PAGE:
AEFJN participated in the Second Laudato SI reflection day organized recently by CIDSE[1] in collaboration with COMECE[2], CCEE[3], GCCM[4], JESC[5] and Justice & Peace Europe. It was a discernment space offered by these Church actors to keep not only the Spirit of Laudato SI alive but also to deepen it and help to entrench it in the public space. Since the publication of Laudato SI in May 2015, the encyclical has occupied a prominent place in many ecological discussions. However, AEFJN contends that it is neither the citation of the document during relevant public discussions nor the development of new concepts around it to nurture public debates but the engendering of its values and principles in the formulation of public policies.

Pope Francis did not mince word in his universal call to a change of lifestyle as well as the transformation of public policies by the values that the document enunciates as the only way to safeguard our environment. While it is true that there are incredible initiatives inspired by Laudato SI, it is also true that considering the urgency of the situation those initiatives are insignificant to constitute the critical mass that would trigger the desired change. It is even more worrisome that the continent of Africa that is the most vulnerable to climate change appears not to be responsive to the situation.

The problem that Laudato SI addresses is our shared human problem, and we have a collective responsibility towards the resolution of the issue. In this vein, the call of Laudato SI to change of lifestyle as the key to the problem is a global imperative. What practically needs to be changed is the mentality of life that revolves around the logic of economics and consumption. We underline that a change can only begin within our understanding of economics. Economics has evolved from science that nurtures life to one that stifles it. In its original Greek sense oikonomia, economics expresses the dynamic relationship between the ecosystem and the human community. Experts have given two insightful nuances of oikos. One is that of a household in which God wants to give people access life, and the other is a household of creation in which God wants creatures to live together in a productive interdependent relationship.  The change of mentality implies a redefinition of our social values and building an economy that preserves the natural resources and enhances the quality of life following the original sense of economics.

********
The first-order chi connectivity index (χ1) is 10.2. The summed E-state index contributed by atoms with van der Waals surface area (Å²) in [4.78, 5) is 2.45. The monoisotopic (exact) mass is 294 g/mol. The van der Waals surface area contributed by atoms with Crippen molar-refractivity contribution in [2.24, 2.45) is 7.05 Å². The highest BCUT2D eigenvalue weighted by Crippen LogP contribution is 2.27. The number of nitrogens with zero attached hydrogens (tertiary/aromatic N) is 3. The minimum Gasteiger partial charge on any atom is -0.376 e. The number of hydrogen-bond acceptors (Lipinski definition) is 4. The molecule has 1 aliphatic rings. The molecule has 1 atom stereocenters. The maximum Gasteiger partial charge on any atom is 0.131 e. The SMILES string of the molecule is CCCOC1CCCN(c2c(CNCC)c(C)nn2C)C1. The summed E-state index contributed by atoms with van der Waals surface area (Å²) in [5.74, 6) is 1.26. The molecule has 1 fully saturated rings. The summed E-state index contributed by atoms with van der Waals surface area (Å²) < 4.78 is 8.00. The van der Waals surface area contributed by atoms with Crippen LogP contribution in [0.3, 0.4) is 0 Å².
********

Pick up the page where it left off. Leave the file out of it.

At AEFJN, we acknowledge that more than any ethical prescriptions, that which will be most helpful in resolving our present ecological crisis must bother on personal responsibility and accountability. We reiterate our conviction that invitation to a change in life impinges directly on the values, character, lifestyle and actions of the individuals and institutions that they represent. It is a radical invitation to an ethical imperative. Of course, this comes with challenges even for the church.  For a Church that has been enmeshed in moral crises, extending such an invitation evokes moral ambivalence but the Church must continue to point out the right path even in her wounded state. Together with Pope Francis, the Church must hold up the banner that Laudato SI must not be reduced to a quibble about words. While the words spread, they must be matched by a mass revolution driven by a corresponding change in lifestyle.

[1] CIDSE= Coopération Internationale pour le Développement et la Solidarité

[2] COMECE= Association des Episcopats de l’Union Européenne

[3] CCEE= Conseil des Conférences  épiscopale d’Europe

[4] GCCM= Global Catholic Climate Movement

[5] JESC= Jesuit European Social Centre